France had nothing to do with the errors the United States and Britain made in Iraq. France had opposed the Anglo-American military intervention led by George W. Bush and Tony Blair in the name of preventing the proliferation of WMDs on falsified premises regarding Iraq’s possession of nuclear capabilities that both capitals knew full well Iraq did not have.
Bush’s candor soon exposed the real goals behind the Iraq war, which he had decided to wage directly after the terror attacks of 9/11. Bush declared that the objective of his war on terror in Iraq was in order to avoid having to fight that war in American cities. Bush was successful in keeping terrorism away from U.S. cities, but his war on terror in Iraq helped fuel Islamist terror and radicalism. As a result, the U.S. approach and priority produced a brand of extremism that was able to spread and move from Iraq to Yemen and then Syria.
Transcontinental war on terror
Barack Obama, Vladimir Putin, and European leaders adopted the strategy of gathering terrorists in one place to pin them down in battles far from their cities, a purpose for which they found Syria to be ideal. However, it is not possible to say -- or believe -- that those leaders were not aware that prolonging the conflict in Syria would lead to developing the capabilities of the terrorists of all kinds, to the extent that they started attracting volunteers from Europe, America, Australia, Russia, and the Muslim republics in Central Asia to participate in the jihad in Syria.
Perhaps this was the implicit or calculated objective. In effect, the attack in Paris opened a new page in the transcontinental war on terror.
Today, Russia is saying: I am here. This suits Russia because it needs to deflect attention away from its adventure in Ukraine and the estrangement it caused with the United States and the European Union, and even with Russia’s friend German Chancellor Angela Merkel. Vladimir Putin will spare no effort to be a partner in the Washington Summit on February 18, which will most probably launch advanced intelligence cooperation in addition to giving broader functions for interior ministries such as the U.S. Department of Homeland Security, headed by Jay Johnson, which has extraordinary powers in the United States.
Iran is also saying: I am here. It is saying it in its own way, bearing in mind that any cooperation with Iran would not be public and direct at the Washington summit, but would be on the ground as is happening in Iraq, even though Tehran is not officially part of the anti-ISIS coalition.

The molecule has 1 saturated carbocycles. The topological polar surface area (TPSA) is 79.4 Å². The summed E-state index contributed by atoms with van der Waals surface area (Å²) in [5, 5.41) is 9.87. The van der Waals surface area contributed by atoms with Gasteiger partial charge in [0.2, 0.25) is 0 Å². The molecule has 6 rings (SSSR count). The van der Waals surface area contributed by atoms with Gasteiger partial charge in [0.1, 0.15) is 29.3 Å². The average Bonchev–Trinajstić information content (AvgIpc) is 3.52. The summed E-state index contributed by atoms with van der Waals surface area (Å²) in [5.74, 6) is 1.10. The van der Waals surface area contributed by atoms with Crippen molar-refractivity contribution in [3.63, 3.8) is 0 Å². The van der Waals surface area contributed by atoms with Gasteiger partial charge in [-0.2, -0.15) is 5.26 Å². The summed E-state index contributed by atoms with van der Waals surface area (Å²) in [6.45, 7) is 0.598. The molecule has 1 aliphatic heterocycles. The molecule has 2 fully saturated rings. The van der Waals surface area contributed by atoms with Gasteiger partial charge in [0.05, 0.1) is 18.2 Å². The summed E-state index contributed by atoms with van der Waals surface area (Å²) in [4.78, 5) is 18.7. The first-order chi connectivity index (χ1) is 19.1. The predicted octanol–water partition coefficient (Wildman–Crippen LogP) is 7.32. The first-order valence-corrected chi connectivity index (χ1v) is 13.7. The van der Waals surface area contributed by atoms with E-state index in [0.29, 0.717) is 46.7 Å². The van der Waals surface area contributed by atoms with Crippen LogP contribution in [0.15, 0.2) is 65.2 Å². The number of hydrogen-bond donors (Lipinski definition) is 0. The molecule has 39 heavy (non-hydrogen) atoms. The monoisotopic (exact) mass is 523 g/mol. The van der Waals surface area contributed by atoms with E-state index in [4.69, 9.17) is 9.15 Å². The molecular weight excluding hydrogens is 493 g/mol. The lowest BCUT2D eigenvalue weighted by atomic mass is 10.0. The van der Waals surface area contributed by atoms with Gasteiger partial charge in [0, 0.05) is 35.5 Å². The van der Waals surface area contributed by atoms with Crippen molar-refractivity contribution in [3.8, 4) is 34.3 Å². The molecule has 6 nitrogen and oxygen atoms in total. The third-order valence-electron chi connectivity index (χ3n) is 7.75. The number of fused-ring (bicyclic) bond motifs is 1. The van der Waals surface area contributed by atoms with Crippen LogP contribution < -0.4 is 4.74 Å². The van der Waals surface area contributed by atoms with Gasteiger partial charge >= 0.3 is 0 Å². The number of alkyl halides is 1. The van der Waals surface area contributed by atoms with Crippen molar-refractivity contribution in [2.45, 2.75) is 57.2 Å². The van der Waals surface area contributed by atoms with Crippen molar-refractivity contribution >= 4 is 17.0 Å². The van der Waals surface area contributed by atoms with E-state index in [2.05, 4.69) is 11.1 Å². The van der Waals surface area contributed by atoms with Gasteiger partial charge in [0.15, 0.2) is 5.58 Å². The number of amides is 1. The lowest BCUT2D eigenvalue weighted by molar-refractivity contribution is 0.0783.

Israel will exploit every opportunity provided by Islamic extremism and use it as ammunition against the Palestinians. Israel will stand ready to benefit from the global fixation on Islamist terrorism.
Europe is afraid of the repercussions of the fact that there are at least 3,000 European jihadists in Iraq or Syria. The European coordinator for counter-terrorism said that 30 percent of them have returned to the European Union countries. The Europeans feel they are today at risk from "inside and outside" as Francois Hollande said, and they will be vigilant and consider issuing exceptional laws that would give their governments sweeping powers.
The other horrific scene that emerged in the media this week -- in addition to the Paris attack -- is that of the boy from Kazakhstan nicknamed the “Cub of the Caliphate” executing two Russian “spies.” He shot them with steady hands and piercing looks and a face that embodied his ruined childhood. It was a truly terrifying sight.
There remains something necessary that should be said about the satirical newspaper Charlie Hebdo and the freedom of expression. Journalism and journalists have extraordinary privileges. We have the right to raise any question and write any opinion. We are the so-called fourth estate. But with privileges, there are responsibilities and a duty to abide by the principles of the profession. We enjoy those privileges because our duty is to be vigilant about the public interest and hold those infringe upon it accountable. Thus, it is not our right as journalists to place the private interest above the public interest.
If it is clear that provoking religious sentiments at this juncture would harm the public interest, then there is no point provoking for the sake of provoking under the banner of the freedom of expression. Neither the culture of empty provocation nor the culture of incitement is among the privileges of responsible journalism. Yet for anyone to justify the murder and mutilation of journalists under any excuses, e.g. to teach them a lesson or silence them, is near collusion in those foolish and despicable murders.
This article was first published in al-Hayat on Jan. 16, 2015 and was translated by Karim Traboulsi.
Raghida Dergham is Columnist and Senior Diplomatic Correspondent for the London-based Al Hayat, the leading independent Arabic daily, since 1989. She writes a regular weekly strategic column on International Political Affairs. Dergham is also a Political Analyst for NBC, MSNBC and the Arab satellite LBC. She is a Contributing Editor for LA Times Syndicate Global Viewpoint and has contributed to: The New York Times, The Washington Post, The International Herald Tribune and Newsweek Magazine. She serves on the Board of the International Women's Media Foundation, and has served on the Advisory Council of Princeton University's Institute for Transregional Studies of the contemporary Middle East, North Africa and Central Asia. She was also a member of the Women's Foreign Policy Group. She addressed U.N. General Assembly on the World Press Freedom Day when President of The United Nations Correspondents Association for 1997 and was appointed to the Task Force on the Reorientation of Public Information by U.N. Secretary General Kofi Annan. She moderated a roundtable of 8 Presidents and Prime Ministers for UNCTAD at Bangkok in 1991. Dergham served as Chairman of the Dag Hammarskjold Fund Board in 2005. She tweets @RaghidaDergham.